None of us can deny that every now and then, we experience this horrible feeling of being unable to do anything – we’re powerless. Our productivity and motivation hit the floor, and we’re simply burnt out.
A burnout usually happens when we’re overwhelmed by so many things that we have to do, and usually after a long period of stressing over them, we need a break.
Stress is a bad thing for us, as it not only hinders us from performing our obligations, but in fact, also hinders our physical and mental processes. In fact, it was found that stress even shrinks the brain. Yes, it is bad, and whenever we burn out, it is due to an overload of stress.
If you’re looking for ways to immediately recover from a burnout, you’ll be disappointed that there really isn’t one. Additionally, recovery time will depend on how much stress you were under prior to burnout and it will also depend on your body.
However, with this in mind, there are ways to reduce the time needed to recover from burnout, and additionally, reduce your overall stress so that you don’t burn out next time.
One way, as suggested by some of our readers, is by the action of writing down what’s making you so stressed out, and trying to discover the true cause.
It’s a great idea, and simply involves making a list on your notebook, possibly of the top 10 things that stress you out, and next to each one of them, 1 or 2 things that you can do to reduce that stress.
If you’re stressed out that you aren’t able to finish work on time, do some supplementary work at home. If you’re stressed out about constantly cleaning your apartment, hire a maid – or alternatively, get a girlfriend.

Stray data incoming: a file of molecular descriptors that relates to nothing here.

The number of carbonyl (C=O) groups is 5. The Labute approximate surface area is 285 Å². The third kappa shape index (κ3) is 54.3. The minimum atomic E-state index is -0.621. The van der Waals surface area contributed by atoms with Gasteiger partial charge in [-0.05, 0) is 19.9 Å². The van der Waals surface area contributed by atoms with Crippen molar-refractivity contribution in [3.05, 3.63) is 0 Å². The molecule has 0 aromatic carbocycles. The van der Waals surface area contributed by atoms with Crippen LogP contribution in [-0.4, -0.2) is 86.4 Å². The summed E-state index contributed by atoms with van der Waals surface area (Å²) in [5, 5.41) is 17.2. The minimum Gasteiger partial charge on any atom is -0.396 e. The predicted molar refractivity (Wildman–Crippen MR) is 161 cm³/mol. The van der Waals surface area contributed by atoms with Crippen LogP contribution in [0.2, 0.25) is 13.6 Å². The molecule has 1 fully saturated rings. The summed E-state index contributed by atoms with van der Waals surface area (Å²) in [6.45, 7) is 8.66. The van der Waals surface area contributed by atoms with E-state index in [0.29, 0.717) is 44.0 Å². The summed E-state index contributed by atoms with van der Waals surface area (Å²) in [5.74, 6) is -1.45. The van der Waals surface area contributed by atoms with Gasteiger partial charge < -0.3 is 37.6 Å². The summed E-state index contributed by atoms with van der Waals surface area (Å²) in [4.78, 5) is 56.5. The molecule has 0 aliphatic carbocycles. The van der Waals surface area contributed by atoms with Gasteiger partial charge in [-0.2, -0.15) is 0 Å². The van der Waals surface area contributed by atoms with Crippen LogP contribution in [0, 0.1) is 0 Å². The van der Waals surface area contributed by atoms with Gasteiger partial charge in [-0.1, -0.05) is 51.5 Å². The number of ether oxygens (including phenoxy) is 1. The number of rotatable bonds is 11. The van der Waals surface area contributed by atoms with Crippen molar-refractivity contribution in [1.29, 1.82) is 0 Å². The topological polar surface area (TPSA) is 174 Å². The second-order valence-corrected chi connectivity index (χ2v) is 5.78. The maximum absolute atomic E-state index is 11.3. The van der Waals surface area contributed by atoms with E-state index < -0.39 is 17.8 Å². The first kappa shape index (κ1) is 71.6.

If you’ve got exams around the corner, start reading at least thirty minutes to an hour every day. It is the little things that stack up over time that really stress us out, and when we don’t do anything about them, they slowly build up to the point where we break down.
When you’re able to analyze what’s causing you stress, and take at least even a few steps to break them down, you’re on your way to a better life. I’ll leave you with this nice analogy:
A psychologist walked around a room while teaching stress management to an audience. As she raised a glass of water, everyone expected they’d be asked the “half empty or half full” question. Instead, with a smile on her face, she inquired: “How heavy is this glass of water?” Answers called out ranged from 8 oz. to 20 oz. She replied, “The absolute weight doesn’t matter. It depends on how long I hold it.
If I hold it for a minute, it’s not a problem. If I hold it for an hour, I’ll have an ache in my arm. If I hold it for a day, my arm will feel numb and paralyzed. In each case, the weight of the glass doesn’t change, but the longer I hold it, the heavier it becomes.” She continued, “The stresses and worries in life are like that glass of water.
Think about them for a while and nothing happens. Think about them a bit longer and they begin to hurt. And if you think about them all day long, you will feel paralyzed – incapable of doing anything.” It’s important to remember to let go of your stresses. As early in the evening as you can, put all your burdens down. Don’t carry them through the evening and into the night.
Remember to put the glass down!”